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Question DetailsAsked on 3/2/2018

What happens if i have a125 amp meter box on a 70 amp service panel

I have a temporary service pole with a meter pan that is rated for 125 amps and my service panel is only rated for 70 amps will it overload the 70 amp service panel and what size service wire is needed for that

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What the capacity of the service is has no great relevance - that just means that box can safely handle providing more power than your panel can draw, which is a common situation. Actually, unless it actually has a sticker or label saying "125A Service Installed" or "Demand Limited to 125A" or something like that (sometimes just felt-tip marked on the inside of the box on the bus bars), just having 125A or maybe CL125A (meaning rated for Continuous Load of 125A rather than intermittent max load of 125A) stamped or factory-marked on the box just means that box is rated for maximum 125A load connection - not that the service wiring is necessarily sized for that. For houses with breaker panels of 100A or less (unless very old) the incoming service wires are commonly sized for 25-50A more than the main breaker and household box load, if 125 or 150A load commonly 150-200A service wiring, if higher household load capacity commonly 50-100A greater service capacity - though varies by utility and of course that assumes the household capacity has not already been increased in the past. The meter box itself may be sized based on house design load - or may be sized based on the incoming service rating - different utilities use different rules, and sometimes depends on who pays for the meter box.


Also - the service will only provide the power which the breaker/distribution panel draws, at least up to the point where there is an overload which starts causing a significant voltage drop. Think of it like your water line - street main is maybe 8-36" pipe and can supply hundreds or thousands of gallons a minute - but your service line to the house and main shutoff valve are only 3/4 to 1" usually, capable of maybe 20-50 gpm or so at normal household pressures. Having it connected to a larger capacity service pipe does not change the flow into your house - your incoming pipe only carries as much water as the fixtures in the house which are turned on demand. Much like a distribution/breaker panel, you may have several different water lines in and outside the house using water - the incoming line only provides the amount the fixtures are demanding (commonly only a few gpm each), regardless of its much greater capacity of the service pipe and the public water main.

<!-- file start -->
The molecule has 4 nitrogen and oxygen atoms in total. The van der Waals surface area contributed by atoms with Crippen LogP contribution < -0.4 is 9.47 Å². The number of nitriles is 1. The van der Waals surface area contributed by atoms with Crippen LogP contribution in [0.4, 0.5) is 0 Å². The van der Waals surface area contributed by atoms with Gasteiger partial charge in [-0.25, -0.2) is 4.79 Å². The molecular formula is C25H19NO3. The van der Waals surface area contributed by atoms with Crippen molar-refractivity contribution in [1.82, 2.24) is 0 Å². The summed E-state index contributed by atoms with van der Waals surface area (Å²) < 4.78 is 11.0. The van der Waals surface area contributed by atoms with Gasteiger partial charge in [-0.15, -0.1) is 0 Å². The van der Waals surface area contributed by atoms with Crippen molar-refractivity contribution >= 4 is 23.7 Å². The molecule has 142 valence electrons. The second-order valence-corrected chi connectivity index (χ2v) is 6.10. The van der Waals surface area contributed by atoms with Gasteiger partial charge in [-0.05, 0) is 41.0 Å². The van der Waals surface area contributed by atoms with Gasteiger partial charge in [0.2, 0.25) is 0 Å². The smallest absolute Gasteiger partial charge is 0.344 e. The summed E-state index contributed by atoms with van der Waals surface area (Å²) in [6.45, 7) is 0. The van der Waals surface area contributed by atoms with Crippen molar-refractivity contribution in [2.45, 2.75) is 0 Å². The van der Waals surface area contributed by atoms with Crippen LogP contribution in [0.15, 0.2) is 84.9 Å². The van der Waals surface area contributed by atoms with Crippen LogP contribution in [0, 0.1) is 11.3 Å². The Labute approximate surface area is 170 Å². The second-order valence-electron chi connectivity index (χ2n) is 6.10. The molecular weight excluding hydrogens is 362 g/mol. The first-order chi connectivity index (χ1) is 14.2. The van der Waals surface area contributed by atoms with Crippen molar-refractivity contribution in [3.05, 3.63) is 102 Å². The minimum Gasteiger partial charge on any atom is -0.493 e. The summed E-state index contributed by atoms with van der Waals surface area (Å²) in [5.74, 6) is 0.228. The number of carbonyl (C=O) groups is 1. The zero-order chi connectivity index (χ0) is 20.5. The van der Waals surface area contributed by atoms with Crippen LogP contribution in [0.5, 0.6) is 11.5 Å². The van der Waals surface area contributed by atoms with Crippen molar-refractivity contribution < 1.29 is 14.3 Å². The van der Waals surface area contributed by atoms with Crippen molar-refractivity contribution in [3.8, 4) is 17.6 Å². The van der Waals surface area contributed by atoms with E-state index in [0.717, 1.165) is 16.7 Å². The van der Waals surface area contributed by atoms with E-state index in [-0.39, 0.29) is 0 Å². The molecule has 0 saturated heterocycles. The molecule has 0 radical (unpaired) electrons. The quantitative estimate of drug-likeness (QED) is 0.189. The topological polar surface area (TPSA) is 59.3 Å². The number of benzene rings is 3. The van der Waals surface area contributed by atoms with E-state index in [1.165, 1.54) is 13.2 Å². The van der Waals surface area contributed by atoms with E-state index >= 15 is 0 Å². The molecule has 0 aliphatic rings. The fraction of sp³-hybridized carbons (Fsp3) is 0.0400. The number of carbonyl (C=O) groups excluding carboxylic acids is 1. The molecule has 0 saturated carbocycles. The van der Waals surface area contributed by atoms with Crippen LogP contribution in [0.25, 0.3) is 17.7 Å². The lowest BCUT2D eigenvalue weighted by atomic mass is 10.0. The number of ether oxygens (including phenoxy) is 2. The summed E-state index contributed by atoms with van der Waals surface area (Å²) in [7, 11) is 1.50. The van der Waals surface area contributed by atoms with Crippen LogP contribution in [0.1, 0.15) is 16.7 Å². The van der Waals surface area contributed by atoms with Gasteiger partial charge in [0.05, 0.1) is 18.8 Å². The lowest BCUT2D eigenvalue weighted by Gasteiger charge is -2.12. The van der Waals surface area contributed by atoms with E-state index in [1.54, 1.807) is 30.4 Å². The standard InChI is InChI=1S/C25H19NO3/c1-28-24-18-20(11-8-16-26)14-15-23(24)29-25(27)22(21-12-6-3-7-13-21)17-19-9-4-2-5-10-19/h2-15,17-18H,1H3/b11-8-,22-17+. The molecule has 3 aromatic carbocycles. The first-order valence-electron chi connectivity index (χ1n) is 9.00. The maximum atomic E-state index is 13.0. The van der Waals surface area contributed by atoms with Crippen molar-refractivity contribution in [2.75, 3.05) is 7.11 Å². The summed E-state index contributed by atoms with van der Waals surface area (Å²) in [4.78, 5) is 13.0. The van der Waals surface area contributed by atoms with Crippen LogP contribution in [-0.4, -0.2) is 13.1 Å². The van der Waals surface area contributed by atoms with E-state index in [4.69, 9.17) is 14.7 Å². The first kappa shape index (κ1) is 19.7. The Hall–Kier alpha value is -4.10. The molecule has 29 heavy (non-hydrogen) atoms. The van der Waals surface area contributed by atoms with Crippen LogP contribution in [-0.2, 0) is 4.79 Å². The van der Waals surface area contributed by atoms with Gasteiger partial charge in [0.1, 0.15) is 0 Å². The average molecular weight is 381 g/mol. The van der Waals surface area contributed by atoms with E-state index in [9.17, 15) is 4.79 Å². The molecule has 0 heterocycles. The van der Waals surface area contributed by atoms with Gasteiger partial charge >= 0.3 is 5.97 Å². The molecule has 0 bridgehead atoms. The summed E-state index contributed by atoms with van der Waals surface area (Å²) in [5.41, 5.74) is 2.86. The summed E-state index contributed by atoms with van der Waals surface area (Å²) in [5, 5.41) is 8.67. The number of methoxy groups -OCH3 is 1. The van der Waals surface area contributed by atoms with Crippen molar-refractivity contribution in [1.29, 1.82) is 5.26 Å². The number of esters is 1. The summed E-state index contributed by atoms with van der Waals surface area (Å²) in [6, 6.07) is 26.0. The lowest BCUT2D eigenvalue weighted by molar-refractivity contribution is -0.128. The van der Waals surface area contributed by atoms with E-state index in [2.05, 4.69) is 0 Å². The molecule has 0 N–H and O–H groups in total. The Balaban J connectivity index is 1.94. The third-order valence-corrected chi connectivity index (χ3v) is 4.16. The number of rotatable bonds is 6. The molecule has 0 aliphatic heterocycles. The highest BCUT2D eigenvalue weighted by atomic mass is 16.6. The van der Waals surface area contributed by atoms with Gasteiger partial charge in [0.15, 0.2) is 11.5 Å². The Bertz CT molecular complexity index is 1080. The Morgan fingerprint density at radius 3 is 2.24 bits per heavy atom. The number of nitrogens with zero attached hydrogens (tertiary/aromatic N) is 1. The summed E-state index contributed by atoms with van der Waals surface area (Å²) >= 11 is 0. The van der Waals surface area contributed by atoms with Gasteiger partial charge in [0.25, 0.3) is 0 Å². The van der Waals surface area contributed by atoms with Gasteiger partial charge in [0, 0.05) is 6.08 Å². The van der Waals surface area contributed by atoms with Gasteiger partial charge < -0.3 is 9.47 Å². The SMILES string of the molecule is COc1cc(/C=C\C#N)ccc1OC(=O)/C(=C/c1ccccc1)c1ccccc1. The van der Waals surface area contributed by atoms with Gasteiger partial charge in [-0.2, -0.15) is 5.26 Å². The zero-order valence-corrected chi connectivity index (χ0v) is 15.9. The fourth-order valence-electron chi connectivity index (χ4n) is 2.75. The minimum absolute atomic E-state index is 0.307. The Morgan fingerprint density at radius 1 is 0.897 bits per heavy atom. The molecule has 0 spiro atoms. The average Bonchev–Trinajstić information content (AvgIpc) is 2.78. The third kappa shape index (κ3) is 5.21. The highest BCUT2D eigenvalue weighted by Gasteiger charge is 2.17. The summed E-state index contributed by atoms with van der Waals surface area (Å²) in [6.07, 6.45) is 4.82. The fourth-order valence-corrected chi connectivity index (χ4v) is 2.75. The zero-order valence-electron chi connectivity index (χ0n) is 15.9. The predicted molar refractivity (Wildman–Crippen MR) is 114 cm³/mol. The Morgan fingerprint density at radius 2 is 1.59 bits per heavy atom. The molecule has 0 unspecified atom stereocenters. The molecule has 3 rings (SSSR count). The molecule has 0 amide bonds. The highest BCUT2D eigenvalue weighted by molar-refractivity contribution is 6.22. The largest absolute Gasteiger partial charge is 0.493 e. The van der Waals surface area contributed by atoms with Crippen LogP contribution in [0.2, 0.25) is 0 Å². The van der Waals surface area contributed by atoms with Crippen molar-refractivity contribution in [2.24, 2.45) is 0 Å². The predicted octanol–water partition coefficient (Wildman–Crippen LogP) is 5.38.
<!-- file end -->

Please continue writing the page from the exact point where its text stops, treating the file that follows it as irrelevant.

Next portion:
In fact the incoming service is commonly sized significantly larger thn the design house demand - both to eliminate the problem of excess voltage drop if the wire is highly loaded near its carrying capacity, to allow for future household panel upgrades, and also to use the same size wire for basically all houses regardless of what breaker panel main breaker rating they have. So - a new subdivision or street service might be sized for say 200A or even 3000A household demands - but if someone build a bungalow with 100A breaker panel, their incoming service would be significantly oversized for the house. Ditto for natural gas versus all-electric houses - there might be a 2:1 or even 3:1 difference in household panel sizing in those cases, but all might have the same incoming service cable size.


Anyway, all that deals with the ability of the incoming service to provide power - your panel being rated for 70A (assuming you mean the 2 main breakers are 70A breakers, not that the box is stamped 70A, which would make it tiny by current stndards) means it will not draw more than about 70-90 amps for an extended period of time - potentially more for a short time in the event of a major short circuit or overload before the main breakers trip out.


But as long as the main breakers (be they at the top of the breaker panel or separately installed next to the meter box or in some cases even in the meter box itself) are properly rated for the size household wiring (including the main feed wire from meter panel to breaker panel) and are also not more than the total amperage rating of the breaker panel, you are good.


Note - for normal 220/240V service to a house, the service is actually two 110/120V live leads and a neutral (plus ground however it may be wired), so actually each "side" or live lead is rated for 70A in your case - so the main breaker will be two mechanically interconnected (with a tiebar or two breakers with one central handle) or "paired" 70A breakers protecting your household wiring and breaker panel. As long as you have a properly sized main breaker for your household wiring, an oversized service connection (within reason) is not an issue foir concern.

Answered 8 months ago by LCD




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